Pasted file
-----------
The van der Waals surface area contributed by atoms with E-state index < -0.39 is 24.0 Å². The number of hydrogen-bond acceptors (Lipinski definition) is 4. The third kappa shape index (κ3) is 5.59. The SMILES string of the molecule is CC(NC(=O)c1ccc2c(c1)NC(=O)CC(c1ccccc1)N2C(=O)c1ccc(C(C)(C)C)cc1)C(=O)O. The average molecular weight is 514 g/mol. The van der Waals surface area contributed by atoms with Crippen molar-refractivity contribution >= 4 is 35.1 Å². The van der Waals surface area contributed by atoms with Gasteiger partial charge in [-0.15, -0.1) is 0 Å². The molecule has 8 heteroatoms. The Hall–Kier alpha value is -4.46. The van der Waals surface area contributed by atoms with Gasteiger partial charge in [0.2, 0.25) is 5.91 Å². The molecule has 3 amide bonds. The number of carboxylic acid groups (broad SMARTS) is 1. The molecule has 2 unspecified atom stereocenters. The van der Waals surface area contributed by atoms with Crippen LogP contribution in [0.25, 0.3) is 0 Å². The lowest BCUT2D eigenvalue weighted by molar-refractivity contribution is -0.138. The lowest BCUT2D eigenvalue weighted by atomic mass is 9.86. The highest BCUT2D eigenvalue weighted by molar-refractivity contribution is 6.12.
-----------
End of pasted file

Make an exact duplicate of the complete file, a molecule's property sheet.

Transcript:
The van der Waals surface area contributed by atoms with E-state index < -0.39 is 24.0 Å². The number of hydrogen-bond acceptors (Lipinski definition) is 4. The third kappa shape index (κ3) is 5.59. The SMILES string of the molecule is CC(NC(=O)c1ccc2c(c1)NC(=O)CC(c1ccccc1)N2C(=O)c1ccc(C(C)(C)C)cc1)C(=O)O. The average molecular weight is 514 g/mol. The van der Waals surface area contributed by atoms with Crippen molar-refractivity contribution >= 4 is 35.1 Å². The van der Waals surface area contributed by atoms with Gasteiger partial charge in [-0.15, -0.1) is 0 Å². The molecule has 8 heteroatoms. The Hall–Kier alpha value is -4.46. The van der Waals surface area contributed by atoms with Gasteiger partial charge in [0.2, 0.25) is 5.91 Å². The molecule has 3 amide bonds. The number of carboxylic acid groups (broad SMARTS) is 1. The molecule has 2 unspecified atom stereocenters. The van der Waals surface area contributed by atoms with Crippen LogP contribution in [0.25, 0.3) is 0 Å². The lowest BCUT2D eigenvalue weighted by molar-refractivity contribution is -0.138. The lowest BCUT2D eigenvalue weighted by atomic mass is 9.86. The highest BCUT2D eigenvalue weighted by molar-refractivity contribution is 6.12.